And now to the real issue. You mean I’ve been watching cop shows and murder mysteries for years, and all this time I knew a real police surgeon? When I think of all the irrelevant questions I could have been pestering you with…

  3. Jon Garvey Jon Garvey says:

    I imagine you lose the right to move back in with your parents somewhere before you get to be 200 years old.

    You mean they won’t let me back into County Roscommon? ‘Tis a crying shame, so it is, begorrah.

    I was never sure I was a real police surgeon when they called me out to take blood samples of drunken drivers at 3am. I finally decided I wasn’t and gave it up…

  4. pngarrison says:

    Jon,

    Your remarks about Falk’s statements stirred up something with me related to a post on another blog I read recently. Philip Jenkins (Anxious Bench) was discussing the early gnostic view that the Divine Christ only descended on Jesus at His baptism and left at the crucifixion. On this early view, Epiphany (revealing) was not associated with the Magi, but the baptism. He gives a quote that he attributes to Irenaeus, but I think he really meant the gnostic Basilides:

    “The father without birth and without name, … sent his own first-begotten Nous [Mind] (he it is who is called Christ) to bestow deliverance on them that believe in him, from the power of those who made the world. He appeared, then, on earth as a man, to the nations of these powers, and wrought miracles. ….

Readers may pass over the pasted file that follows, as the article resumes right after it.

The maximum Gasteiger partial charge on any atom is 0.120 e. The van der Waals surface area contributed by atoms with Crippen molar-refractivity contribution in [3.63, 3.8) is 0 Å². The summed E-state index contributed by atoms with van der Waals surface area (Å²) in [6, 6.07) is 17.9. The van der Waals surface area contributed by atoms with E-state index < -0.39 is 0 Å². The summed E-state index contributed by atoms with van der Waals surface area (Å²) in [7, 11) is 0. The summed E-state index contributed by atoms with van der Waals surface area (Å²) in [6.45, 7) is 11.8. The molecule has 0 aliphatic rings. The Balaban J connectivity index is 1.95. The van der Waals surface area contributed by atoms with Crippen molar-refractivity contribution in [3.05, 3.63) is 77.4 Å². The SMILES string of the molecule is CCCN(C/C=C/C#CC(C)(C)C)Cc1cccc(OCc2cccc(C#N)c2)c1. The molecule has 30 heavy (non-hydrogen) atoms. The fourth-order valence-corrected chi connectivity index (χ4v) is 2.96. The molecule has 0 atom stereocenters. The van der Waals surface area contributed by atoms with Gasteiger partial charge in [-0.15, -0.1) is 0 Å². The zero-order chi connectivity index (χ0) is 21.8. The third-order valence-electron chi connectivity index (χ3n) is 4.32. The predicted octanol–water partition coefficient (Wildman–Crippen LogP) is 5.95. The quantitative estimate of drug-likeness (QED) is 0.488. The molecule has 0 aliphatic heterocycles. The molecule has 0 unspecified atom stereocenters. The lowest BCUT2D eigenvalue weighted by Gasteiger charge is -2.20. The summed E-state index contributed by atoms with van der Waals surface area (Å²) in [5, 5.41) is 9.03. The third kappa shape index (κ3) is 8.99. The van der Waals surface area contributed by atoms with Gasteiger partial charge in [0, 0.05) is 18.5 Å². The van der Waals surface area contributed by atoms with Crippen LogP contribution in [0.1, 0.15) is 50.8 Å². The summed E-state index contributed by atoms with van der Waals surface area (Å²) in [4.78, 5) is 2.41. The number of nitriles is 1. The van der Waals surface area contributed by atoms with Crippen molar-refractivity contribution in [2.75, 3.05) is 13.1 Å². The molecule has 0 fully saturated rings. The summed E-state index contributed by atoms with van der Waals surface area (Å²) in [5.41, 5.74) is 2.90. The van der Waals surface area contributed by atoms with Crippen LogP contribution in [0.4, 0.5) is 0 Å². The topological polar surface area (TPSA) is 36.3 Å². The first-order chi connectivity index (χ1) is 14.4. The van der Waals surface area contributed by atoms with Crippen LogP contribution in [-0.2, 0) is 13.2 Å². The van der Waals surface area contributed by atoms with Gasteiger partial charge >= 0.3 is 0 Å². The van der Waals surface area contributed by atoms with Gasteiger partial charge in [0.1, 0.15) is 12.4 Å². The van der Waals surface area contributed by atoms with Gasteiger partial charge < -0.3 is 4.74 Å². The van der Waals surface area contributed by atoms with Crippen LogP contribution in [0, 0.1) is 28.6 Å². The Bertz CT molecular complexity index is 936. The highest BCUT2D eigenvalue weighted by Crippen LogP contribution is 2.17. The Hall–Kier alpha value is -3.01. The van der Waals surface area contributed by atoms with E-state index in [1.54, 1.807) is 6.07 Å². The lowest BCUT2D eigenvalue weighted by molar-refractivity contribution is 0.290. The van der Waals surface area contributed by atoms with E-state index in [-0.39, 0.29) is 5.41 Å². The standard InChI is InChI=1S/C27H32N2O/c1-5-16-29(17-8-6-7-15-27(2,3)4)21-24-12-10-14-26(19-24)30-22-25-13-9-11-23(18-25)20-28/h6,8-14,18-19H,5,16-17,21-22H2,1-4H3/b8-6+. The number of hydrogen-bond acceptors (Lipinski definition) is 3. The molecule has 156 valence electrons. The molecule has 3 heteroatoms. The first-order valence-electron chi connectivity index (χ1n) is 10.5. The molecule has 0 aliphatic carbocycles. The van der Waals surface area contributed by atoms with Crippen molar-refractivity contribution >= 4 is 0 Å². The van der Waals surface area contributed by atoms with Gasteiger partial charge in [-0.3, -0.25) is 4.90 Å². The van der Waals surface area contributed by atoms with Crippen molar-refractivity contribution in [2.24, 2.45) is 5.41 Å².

“Those, then, who know these things have been freed from the principalities who formed the world; so that it is not incumbent on us to confess him who was crucified, but him who came in the form of a man, and was thought to be crucified, and was called Jesus, and was sent by the father, that by this dispensation he might destroy the works of the makers of the world.”

    What struck me in this gnostic quote is that the autonomous creation view of some ECs seems strangely similar to the gnostic view that the material creation is evil – it contains suffering and death and so the distinction of the principalities who created this world, one of whom may be the God of the O.T. (not entirely clear), from the true God, served the same function for some these gnostics as it does for some ECs, to distance God from the perceived imperfections of the world. And if the Nous (or Aeon) (God’s son) only descended on Jesus from baptism to crucifixion, it calls into question the real incarnation. Jesus during his ministry is only the form taken by God, not the union of God and man at conception and unto death. This form of Gnosticism seems to have lead to something like docetism. I feel like I’m not doing a great job of explaining this, so here’s the link to the post.

    http://www.patheos.com/blogs/anxiousbench/2016/12/christmas-epiphany-birth-baptism/

    • Jon Garvey Jon Garvey says:

      Interesting Preston. I’m sure there aren’t many ECs who would want to be thought of as docetists – though there appear to be some pretty non-Chalcedonian ideas around in the “human fallibility of Christ” position that seems almost the opposite: Jesus is God before the Incarnation, but not in any real way in his life on earth.

      But the distancing of God from creation seems a real enough phenomenon, with evolution clearly playing the part of a Demiurge which is even granted the personal attributes of autonomy/freedom.

      But hey, I wrote a book about that, so I won’t labour it here!